Using an RIL population of sorghum derived from the cross between 296B and IS18551, Srinivas et al. (2009) detected nine QTLs controlling flowering time: two QTLs on SBI-01, two QTLs on SBI-02 and one QTL each on SBI-03, SBI-05, SBI-06, SBI-07 and SBI-08. The phenotypic variation explained by each QTL ranged from 6.1 to 13.5%. The QTL detected on SBI-01 (qDan-sbi01-2) explained 13.5% of the phenotypic variation and was considered to be a major QTL controlling flowering time in sorghum.
Despite extensive analysis of the day length control of flowering in sorghum (Chanterau et al. 2001, Srinivas et al. 2009), little is known with regard to the effect of variations in the photoperiod or day length on the sorghum flowering time (Menz et al. 2002). Such effects are a major concern to breeders because understanding the genetics of flowering is essential to adapt the life cycle of sorghum to the agro-environments in which it is grown. Although genetic studies are inconclusive as to the number of genes and the type of gene action involved in determining the flowering time and sensitivity to photoperiod, a series of studies based on different types of populations have identified quantitative trait loci (QTLs) that are associated with flowering time in sorghum. In contrast, the QTLs controlling the sensitivity to photoperiod changes have not been described in detail or under a wide range of photoperiodic conditions.
SSR markers are effective at detecting the genotypic variation caused by a high degree of polymorphism (Yonemaru et al. 2009) and SSR markers with a high degree of polymorphism contribute to the genetic dissection of agriculturally important traits in sorghum. Furthermore, the construction of linkage maps is fundamental to identify the chromosomal location of genes controlling flowering time in sorghum, and genetic studies of flowering time culminated in the identification of genes that influence flowering time in sorghum. To gain a better understanding of the genetic control of flowering time in sorghum, we conducted QTL analysis of the flowering time using SSR markers.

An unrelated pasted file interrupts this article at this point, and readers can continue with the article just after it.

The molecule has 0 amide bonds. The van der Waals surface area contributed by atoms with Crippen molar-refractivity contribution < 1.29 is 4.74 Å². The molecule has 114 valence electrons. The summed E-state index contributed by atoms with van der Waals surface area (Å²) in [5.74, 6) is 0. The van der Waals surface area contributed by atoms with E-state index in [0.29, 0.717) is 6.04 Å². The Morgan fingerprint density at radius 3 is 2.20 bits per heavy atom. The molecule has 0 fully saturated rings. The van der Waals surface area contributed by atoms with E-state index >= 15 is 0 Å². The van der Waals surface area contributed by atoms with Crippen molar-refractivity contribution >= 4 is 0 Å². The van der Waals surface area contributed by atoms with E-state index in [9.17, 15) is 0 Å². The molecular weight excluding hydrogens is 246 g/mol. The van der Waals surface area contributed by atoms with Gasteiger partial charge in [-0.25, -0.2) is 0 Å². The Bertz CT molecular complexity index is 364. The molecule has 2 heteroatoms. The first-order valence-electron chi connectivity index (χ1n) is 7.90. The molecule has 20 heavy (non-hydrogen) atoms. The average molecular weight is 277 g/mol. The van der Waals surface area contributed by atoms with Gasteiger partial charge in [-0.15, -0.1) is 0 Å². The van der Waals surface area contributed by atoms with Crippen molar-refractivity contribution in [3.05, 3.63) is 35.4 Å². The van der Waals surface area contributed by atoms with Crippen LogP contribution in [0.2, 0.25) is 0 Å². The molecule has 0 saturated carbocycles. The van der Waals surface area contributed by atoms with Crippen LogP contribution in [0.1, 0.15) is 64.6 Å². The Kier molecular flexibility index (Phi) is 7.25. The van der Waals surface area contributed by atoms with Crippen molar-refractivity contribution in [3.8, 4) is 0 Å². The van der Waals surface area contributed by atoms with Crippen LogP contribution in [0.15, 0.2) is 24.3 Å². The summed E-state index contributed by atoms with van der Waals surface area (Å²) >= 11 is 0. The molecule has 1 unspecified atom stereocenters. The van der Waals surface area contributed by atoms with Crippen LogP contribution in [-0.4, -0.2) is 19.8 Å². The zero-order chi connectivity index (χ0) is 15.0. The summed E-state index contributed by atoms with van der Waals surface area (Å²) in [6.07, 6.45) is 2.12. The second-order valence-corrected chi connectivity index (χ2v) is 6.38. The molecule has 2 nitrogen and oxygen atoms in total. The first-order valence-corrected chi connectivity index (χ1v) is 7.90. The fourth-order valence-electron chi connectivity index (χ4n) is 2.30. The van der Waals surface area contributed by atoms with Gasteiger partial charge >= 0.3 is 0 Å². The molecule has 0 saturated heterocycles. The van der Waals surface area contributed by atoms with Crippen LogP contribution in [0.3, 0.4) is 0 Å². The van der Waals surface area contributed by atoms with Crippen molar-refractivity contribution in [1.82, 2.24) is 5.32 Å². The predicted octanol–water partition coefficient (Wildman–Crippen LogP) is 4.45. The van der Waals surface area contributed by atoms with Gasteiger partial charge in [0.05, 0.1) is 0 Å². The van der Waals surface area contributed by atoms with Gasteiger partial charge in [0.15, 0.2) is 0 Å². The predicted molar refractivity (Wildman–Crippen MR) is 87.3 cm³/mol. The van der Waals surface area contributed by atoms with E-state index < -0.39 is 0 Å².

Mapping population
A set of 144 F2 plants were developed from the cross between Kikuchi Zairai (Japan, late-flowering cultivar) and SC112 (Ethiopia, early-flowering cultivar) selected from a diversity research set of sorghum germplasm (Shehzad et al. 2009). The F2 plants and their parental cultivars were sown in early May 2008 in the experimental field of Tsukuba University under a natural day length, with a planting density of 1.5 m × 20 cm. During the growing season, the day length was 14.25 h in May, 14.40 h in June, July and August and 13 h in September, decreasing to 12.5 h after September. The F2 plants and their parents were also grown during the growing season (May–November) in a controlled 12 h day length facility in 2008. Standard agronomic practices were applied from sowing to harvest. The days to flowering were scored as the number of days from sowing to the time when 50% of the panicle had flowered.
Genomic DNA isolation
The leaves of 40-day-old plants were sampled and used for genomic DNA isolation. Extraction of DNA from leaf tissues was based on the CTAB method described by Murray and Thomson (1980), with modifications. The extraction buffer was composed of 2% CTAB, 50 mM Tris-HCl (pH 8), 10 mM EDTA, 0.7 M NaCl, 0.1% SDS, 0.1 mg/ml proteinase K, 2% insoluble PVP and 2% 2-mercaptoethanol. To remove the cellular debris and proteins, we used chloroform-isoamyl alcohol (24 : 1 v/v) extraction. The DNA was then precipitated by adding 2-propanol and the precipitate was rinsed with 70% and then 95.5% ethanol. The final precipitate was dissolved in 50 μl 1/10 TE and stored at 4°C.
Screening for SSR markers
Microsatellite primers were selected from the genome-wide simple sequence repeats markers developed by Yonemaru et al. (2009) using whole-genome shotgun sequences of sorghum. A total of 580 genome-wide SSR markers were randomly selected from all ten of the sorghum chromosomes and screened for the detection of polymorphisms between the parental cultivars of the F2 mapping population. Overall, 213 markers were polymorphic and were used for constructing linkage maps.
PCR conditions and electrophoresis